Call for solid building blocks in Europe’s property sector
To unlock capital, face new global challenges such as climate change and immigration, and build the cities of tomorrow, the European Union needs to encourage more stable and cross-border investments aligned with its long-term objectives.
EPRA, the European Public Real Estate Association, believes that the listed real estate sector is part of the solution to empower the EU to deliver on its ambitions internally and elevate its leadership externally and proposes a set of recommendations for the policymakers in order to address these challenges.
1. Delivering long-term investments in the European economy
Listed real estate companies yield stable and strong long-term performance for investors, especially pension funds and insurers, through reliable dividends, effectively contributing to the retirement of millions of Europeans. However, due to substantial solvency capital requirements introduced by Solvency II and its implications for cross-border investment, allocating sufficient capital to public equities for long-term purposes remains a considerable challenge.
EPRA calls for the Solvency II review to include a new subcategory for long-term equity investments, along with a set of achievable criteria for investors. Further, EPRA encourages European institutions to finalise the Pan-European Personal Pension Product and countries to swiftly implement it to facilitate cross-border investments. Additionally, tax rules such as the common corporate tax base need to be made clear, proportionate and voluntary as they can bring unintended and adverse impact on listed real estate companies which are fundamental to keeping domestic financial markets stable and balanced.
2. Addressing global challenges
Listed real estate companies have been the frontrunners on climate change and sustainability for many years. According to research, buildings account for approximately 40% of energy consumption in the EU, making the listed sector ideally placed to renovate the existing building stock which could lead to a cut of total energy consumption and CO2 emissions of 5%.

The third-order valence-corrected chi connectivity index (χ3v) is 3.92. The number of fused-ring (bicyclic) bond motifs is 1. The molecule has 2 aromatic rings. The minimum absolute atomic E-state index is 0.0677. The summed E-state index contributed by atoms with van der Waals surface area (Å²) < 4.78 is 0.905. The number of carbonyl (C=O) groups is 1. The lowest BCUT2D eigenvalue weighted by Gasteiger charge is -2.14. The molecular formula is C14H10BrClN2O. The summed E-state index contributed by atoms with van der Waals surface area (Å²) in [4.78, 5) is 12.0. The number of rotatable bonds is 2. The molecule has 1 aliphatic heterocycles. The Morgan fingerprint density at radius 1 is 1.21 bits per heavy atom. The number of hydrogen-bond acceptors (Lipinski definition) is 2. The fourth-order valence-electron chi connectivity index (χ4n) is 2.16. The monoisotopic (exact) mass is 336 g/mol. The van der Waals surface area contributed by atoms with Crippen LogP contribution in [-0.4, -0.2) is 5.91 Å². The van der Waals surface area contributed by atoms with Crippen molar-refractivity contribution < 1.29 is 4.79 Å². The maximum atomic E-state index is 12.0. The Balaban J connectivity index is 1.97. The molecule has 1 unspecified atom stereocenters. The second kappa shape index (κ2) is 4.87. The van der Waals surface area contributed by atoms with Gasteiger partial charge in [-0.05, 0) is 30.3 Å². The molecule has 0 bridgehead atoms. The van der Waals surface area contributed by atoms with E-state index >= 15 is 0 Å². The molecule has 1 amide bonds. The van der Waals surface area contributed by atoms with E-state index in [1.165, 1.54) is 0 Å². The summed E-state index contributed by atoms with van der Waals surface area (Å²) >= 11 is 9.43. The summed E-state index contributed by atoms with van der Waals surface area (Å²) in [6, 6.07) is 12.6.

The EU should continue to lead the way and establish a fit-for-purpose standard with the upcoming Taxonomy on sustainable finance. While sustainability has increasingly become a critical factor for investors, institutions and society alike, financial and non-financial reporting need to get up to speed to match this reality.
3. Boosting growth opportunities
When long-term investments are critical for delivering economic growth, Real Estate Investment Trusts (REIT) regimes continue to produce strong and stable results. 14 Member States, representing 85% of the EU GDP, have already recognised the public benefits by introducing REIT legislation to maximise returns in a tax transparent vehicle. REIT development within the EU should be facilitated through a set of recommendations for an EU REIT regime.
Additional tax area that needs addressing in order to increase cross-border convergence concerns the issues with withholding tax. EPRA urges the Commission to commence work on an EU directive that will establish quick and standardised withholding tax refund procedures.